Alfred Adler's contributions extend beyond birth order psychology. His 'Individual Psychology' emphasized the holistic nature of an individual, considering the interplay between their thoughts, feelings, and behaviors in the context of their social environment. Adler proposed that every individual possesses a unique style of life, shaped by their subjective interpretations of their experiences and their goals for personal growth.

He emphasized the importance of understanding an individual's subjective perspective and the meanings they attach to their experiences.

Adler also introduced the concept of "inferiority complex," suggesting that individuals may develop feelings of inadequacy or inferiority due to various factors such as birth order, physical limitations, or early childhood experiences. These feelings of inferiority can drive individuals to compensate by striving for superiority, success, or recognition.

Furthermore, Adler highlighted the significance of social interest, the innate drive within individuals to connect with and contribute to the welfare of others. He believed that a strong sense of social interest leads to healthier relationships, personal fulfillment, and overall well-being.


Other notable contributors to 

Birth Order Psychology

Besides Alfred Adler, several other psychologists have contributed to the field of birth order psychology and provided support for its principles. While there may be varying perspectives and interpretations, these psychologists have recognized the potential impact of birth order on personality development. Here are a few notable psychologists who have explored birth order psychology:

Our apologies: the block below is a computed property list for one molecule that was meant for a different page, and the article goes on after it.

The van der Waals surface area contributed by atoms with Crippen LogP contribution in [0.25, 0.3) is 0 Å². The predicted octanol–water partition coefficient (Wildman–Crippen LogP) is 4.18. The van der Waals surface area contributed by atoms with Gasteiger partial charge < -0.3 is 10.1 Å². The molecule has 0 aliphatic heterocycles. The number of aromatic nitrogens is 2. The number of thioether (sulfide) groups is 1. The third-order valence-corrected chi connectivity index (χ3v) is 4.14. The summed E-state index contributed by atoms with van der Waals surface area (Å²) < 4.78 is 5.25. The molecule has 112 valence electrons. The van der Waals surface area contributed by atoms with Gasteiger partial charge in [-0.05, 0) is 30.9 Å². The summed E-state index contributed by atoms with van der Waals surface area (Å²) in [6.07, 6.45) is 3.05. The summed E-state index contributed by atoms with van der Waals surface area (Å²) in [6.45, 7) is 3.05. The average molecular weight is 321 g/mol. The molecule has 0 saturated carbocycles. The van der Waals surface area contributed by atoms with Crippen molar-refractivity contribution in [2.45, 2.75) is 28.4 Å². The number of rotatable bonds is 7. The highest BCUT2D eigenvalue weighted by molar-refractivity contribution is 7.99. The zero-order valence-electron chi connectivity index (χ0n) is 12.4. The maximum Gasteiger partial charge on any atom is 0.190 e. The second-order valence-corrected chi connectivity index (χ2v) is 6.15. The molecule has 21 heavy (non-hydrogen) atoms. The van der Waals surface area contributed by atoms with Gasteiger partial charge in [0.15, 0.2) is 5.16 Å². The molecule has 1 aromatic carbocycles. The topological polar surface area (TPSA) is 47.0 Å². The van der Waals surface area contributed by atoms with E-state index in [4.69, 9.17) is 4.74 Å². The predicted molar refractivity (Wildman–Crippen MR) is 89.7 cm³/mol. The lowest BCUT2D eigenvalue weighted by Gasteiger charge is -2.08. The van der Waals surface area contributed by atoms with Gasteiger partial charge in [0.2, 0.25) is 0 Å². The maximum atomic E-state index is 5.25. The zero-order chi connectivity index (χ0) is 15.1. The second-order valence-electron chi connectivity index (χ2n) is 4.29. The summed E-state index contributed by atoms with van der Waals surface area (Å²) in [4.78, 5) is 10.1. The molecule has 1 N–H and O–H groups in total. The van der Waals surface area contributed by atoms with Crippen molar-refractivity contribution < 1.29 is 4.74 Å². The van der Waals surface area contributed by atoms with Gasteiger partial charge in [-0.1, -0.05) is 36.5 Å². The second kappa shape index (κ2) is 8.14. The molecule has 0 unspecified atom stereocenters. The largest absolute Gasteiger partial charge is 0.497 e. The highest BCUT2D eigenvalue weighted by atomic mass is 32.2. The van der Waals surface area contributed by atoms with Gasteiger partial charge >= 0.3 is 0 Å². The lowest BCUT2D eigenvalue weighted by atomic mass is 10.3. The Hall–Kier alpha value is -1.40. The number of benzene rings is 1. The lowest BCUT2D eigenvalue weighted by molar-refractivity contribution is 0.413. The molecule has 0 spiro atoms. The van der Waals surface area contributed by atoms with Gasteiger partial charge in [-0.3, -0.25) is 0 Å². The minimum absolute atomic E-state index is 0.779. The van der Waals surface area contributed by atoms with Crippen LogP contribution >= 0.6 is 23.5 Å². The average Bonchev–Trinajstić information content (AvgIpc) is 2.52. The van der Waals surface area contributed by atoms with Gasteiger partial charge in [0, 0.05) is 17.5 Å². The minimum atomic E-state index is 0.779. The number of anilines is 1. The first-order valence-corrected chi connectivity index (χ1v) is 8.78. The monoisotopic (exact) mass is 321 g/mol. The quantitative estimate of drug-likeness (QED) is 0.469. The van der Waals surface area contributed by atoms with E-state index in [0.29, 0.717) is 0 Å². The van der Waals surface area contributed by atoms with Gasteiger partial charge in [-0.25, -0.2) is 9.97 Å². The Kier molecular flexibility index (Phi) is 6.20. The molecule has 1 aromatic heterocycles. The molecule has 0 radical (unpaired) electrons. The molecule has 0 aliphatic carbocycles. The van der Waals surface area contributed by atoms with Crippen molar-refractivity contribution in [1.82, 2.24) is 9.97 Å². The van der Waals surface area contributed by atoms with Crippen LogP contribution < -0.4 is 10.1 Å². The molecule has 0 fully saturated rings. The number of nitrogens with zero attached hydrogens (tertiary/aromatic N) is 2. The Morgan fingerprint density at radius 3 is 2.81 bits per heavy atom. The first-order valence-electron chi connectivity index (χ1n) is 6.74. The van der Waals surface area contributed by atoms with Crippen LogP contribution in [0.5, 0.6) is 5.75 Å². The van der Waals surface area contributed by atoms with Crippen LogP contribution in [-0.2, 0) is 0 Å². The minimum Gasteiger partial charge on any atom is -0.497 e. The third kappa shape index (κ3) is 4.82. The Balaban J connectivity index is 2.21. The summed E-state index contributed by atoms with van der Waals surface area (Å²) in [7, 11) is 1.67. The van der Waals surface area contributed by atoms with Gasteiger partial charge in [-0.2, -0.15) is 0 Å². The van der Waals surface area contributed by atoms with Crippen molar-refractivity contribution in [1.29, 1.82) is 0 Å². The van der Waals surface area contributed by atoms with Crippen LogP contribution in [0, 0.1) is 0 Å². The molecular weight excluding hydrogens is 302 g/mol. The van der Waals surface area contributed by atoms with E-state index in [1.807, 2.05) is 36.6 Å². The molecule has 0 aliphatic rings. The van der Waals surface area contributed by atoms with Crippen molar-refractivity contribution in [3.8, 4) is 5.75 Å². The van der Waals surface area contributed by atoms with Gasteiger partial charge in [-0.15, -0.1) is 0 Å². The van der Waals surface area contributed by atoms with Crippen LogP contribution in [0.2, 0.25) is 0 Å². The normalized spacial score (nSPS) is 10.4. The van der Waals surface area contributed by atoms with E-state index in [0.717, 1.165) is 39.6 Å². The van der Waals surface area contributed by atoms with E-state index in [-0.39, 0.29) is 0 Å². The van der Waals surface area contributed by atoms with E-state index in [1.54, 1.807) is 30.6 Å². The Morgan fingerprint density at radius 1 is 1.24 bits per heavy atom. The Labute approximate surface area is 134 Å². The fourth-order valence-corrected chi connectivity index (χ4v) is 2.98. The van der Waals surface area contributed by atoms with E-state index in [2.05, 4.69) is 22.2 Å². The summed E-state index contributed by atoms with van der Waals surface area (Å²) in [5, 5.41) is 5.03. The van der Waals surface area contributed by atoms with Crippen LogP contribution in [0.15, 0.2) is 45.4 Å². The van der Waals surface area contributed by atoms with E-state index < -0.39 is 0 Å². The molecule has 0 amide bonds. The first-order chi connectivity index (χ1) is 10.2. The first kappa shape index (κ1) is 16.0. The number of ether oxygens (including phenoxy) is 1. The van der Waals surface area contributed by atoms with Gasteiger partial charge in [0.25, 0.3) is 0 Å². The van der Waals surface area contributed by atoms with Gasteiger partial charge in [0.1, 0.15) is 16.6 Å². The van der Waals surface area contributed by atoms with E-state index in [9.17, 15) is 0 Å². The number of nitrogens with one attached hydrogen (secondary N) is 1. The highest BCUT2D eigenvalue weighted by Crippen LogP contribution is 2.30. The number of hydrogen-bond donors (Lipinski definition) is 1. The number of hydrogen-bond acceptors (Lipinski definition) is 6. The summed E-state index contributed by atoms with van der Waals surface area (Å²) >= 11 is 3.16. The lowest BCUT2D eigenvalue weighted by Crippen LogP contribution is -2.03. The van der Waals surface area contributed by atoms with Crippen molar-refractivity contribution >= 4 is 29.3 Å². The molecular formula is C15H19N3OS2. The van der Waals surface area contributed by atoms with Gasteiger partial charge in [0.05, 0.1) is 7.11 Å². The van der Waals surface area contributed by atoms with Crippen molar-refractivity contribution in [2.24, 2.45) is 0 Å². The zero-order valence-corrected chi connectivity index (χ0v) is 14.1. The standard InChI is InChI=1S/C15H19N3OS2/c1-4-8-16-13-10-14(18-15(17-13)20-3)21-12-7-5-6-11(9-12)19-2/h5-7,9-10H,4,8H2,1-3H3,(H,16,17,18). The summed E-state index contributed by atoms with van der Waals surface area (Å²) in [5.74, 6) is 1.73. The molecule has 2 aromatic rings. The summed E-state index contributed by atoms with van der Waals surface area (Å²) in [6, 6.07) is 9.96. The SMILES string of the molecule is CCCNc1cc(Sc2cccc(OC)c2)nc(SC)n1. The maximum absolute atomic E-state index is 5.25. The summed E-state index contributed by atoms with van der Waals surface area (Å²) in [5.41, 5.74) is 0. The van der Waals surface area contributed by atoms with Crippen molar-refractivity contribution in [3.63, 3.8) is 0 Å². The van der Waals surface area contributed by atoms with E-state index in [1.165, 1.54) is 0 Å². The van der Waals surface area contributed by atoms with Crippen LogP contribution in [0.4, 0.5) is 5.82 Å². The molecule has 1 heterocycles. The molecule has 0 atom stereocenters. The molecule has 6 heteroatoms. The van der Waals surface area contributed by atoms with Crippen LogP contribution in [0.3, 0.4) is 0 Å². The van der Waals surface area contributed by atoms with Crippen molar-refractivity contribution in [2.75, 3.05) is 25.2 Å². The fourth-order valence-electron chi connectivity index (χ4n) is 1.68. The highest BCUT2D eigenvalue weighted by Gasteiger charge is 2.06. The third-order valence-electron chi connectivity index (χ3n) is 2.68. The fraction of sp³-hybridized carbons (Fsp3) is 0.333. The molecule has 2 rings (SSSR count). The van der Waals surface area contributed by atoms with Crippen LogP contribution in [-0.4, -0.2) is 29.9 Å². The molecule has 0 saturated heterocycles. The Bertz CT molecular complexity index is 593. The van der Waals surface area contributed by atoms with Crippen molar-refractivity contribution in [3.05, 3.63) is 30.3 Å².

1. Frank Sulloway: Frank Sulloway, an American psychologist and science historian, conducted extensive research on birth order effects. His book "Born to Rebel" (1996) proposed that birth order influences personality traits and political attitudes. Sulloway suggested that firstborns tend to be more traditional and conformist, while laterborns exhibit greater openness to new experiences and a willingness to challenge the status quo.

  2. Judith Rich Harris: Judith Rich Harris, an American psychologist and author, offered a different perspective on birth order effects in her book "The Nurture Assumption" (1998). Harris argued that birth order has minimal direct impact on personality, emphasizing instead the importance of peer and social influences in shaping a person's development. While her views challenged traditional birth order theories, her work highlighted the complexity of factors involved in shaping personality.

  3. Catherine Salmon and Katrin Schumann: Catherine Salmon, a psychologist, and Katrin Schumann, a writer, co-authored the book "The Secret Power of Middle Children" (2011). Their work focused specifically on middleborn children and highlighted the unique traits and experiences associated with this birth order position. They explored the potential advantages and challenges faced by middleborns and highlighted their adaptability, negotiation skills, and ability to bridge gaps between siblings.

  4. Raymond Cattell: Raymond Cattell, a British-American psychologist, conducted research on personality traits and developed the 16 Personality Factors (16PF) model. While not solely focused on birth order, Cattell's work acknowledged the potential influence of birth order on certain personality dimensions, such as dominance and social assertiveness.

It's important to note that birth order psychology remains a topic of ongoing debate among psychologists, and not all researchers fully support its premises. The influence of birth order on personality is complex and can be influenced by various factors, including cultural and environmental differences. Nevertheless, the contributions of these psychologists have expanded our understanding of birth order effects and provided valuable insights into the potential impact of sibling relationships on individual development.